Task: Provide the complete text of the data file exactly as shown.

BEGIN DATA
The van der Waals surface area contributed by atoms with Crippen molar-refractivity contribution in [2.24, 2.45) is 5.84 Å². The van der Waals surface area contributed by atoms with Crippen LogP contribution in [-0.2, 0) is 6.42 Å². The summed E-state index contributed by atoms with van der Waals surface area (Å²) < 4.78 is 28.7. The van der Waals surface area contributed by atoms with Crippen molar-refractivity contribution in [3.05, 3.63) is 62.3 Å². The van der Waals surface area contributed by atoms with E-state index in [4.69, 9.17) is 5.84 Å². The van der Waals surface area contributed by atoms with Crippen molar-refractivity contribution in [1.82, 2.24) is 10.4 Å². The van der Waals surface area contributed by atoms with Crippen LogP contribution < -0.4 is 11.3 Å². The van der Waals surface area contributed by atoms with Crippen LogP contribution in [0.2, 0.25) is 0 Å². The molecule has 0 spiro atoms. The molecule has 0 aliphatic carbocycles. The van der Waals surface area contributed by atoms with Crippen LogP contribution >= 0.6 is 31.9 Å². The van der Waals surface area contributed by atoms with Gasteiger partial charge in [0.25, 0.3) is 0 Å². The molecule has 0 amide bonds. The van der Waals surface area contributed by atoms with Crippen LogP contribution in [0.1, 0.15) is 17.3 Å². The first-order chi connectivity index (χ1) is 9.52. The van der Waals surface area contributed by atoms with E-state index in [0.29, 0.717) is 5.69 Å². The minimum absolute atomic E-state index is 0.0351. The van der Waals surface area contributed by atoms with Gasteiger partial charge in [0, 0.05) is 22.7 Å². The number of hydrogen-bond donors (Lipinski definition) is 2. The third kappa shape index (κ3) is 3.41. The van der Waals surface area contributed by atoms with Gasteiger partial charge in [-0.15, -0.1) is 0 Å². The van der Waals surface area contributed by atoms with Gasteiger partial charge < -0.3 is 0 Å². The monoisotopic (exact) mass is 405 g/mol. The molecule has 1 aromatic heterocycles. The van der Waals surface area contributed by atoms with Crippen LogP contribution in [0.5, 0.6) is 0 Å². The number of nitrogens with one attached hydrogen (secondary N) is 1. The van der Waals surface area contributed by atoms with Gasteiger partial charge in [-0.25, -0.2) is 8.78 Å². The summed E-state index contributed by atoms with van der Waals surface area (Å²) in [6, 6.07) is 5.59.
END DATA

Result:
The van der Waals surface area contributed by atoms with Crippen molar-refractivity contribution in [2.24, 2.45) is 5.84 Å². The van der Waals surface area contributed by atoms with Crippen LogP contribution in [-0.2, 0) is 6.42 Å². The summed E-state index contributed by atoms with van der Waals surface area (Å²) < 4.78 is 28.7. The van der Waals surface area contributed by atoms with Crippen molar-refractivity contribution in [3.05, 3.63) is 62.3 Å². The van der Waals surface area contributed by atoms with E-state index in [4.69, 9.17) is 5.84 Å². The van der Waals surface area contributed by atoms with Crippen molar-refractivity contribution in [1.82, 2.24) is 10.4 Å². The van der Waals surface area contributed by atoms with Crippen LogP contribution < -0.4 is 11.3 Å². The van der Waals surface area contributed by atoms with Crippen LogP contribution in [0.2, 0.25) is 0 Å². The molecule has 0 spiro atoms. The molecule has 0 aliphatic carbocycles. The van der Waals surface area contributed by atoms with Crippen LogP contribution >= 0.6 is 31.9 Å². The van der Waals surface area contributed by atoms with Gasteiger partial charge in [0.25, 0.3) is 0 Å². The molecule has 0 amide bonds. The van der Waals surface area contributed by atoms with Crippen LogP contribution in [0.1, 0.15) is 17.3 Å². The first-order chi connectivity index (χ1) is 9.52. The van der Waals surface area contributed by atoms with E-state index in [0.29, 0.717) is 5.69 Å². The minimum absolute atomic E-state index is 0.0351. The van der Waals surface area contributed by atoms with Gasteiger partial charge in [0, 0.05) is 22.7 Å². The number of hydrogen-bond donors (Lipinski definition) is 2. The third kappa shape index (κ3) is 3.41. The van der Waals surface area contributed by atoms with Gasteiger partial charge in [-0.15, -0.1) is 0 Å². The van der Waals surface area contributed by atoms with Gasteiger partial charge < -0.3 is 0 Å². The monoisotopic (exact) mass is 405 g/mol. The molecule has 1 aromatic heterocycles. The van der Waals surface area contributed by atoms with Crippen LogP contribution in [0.5, 0.6) is 0 Å². The number of nitrogens with one attached hydrogen (secondary N) is 1. The van der Waals surface area contributed by atoms with Gasteiger partial charge in [-0.25, -0.2) is 8.78 Å². The summed E-state index contributed by atoms with van der Waals surface area (Å²) in [6, 6.07) is 5.59.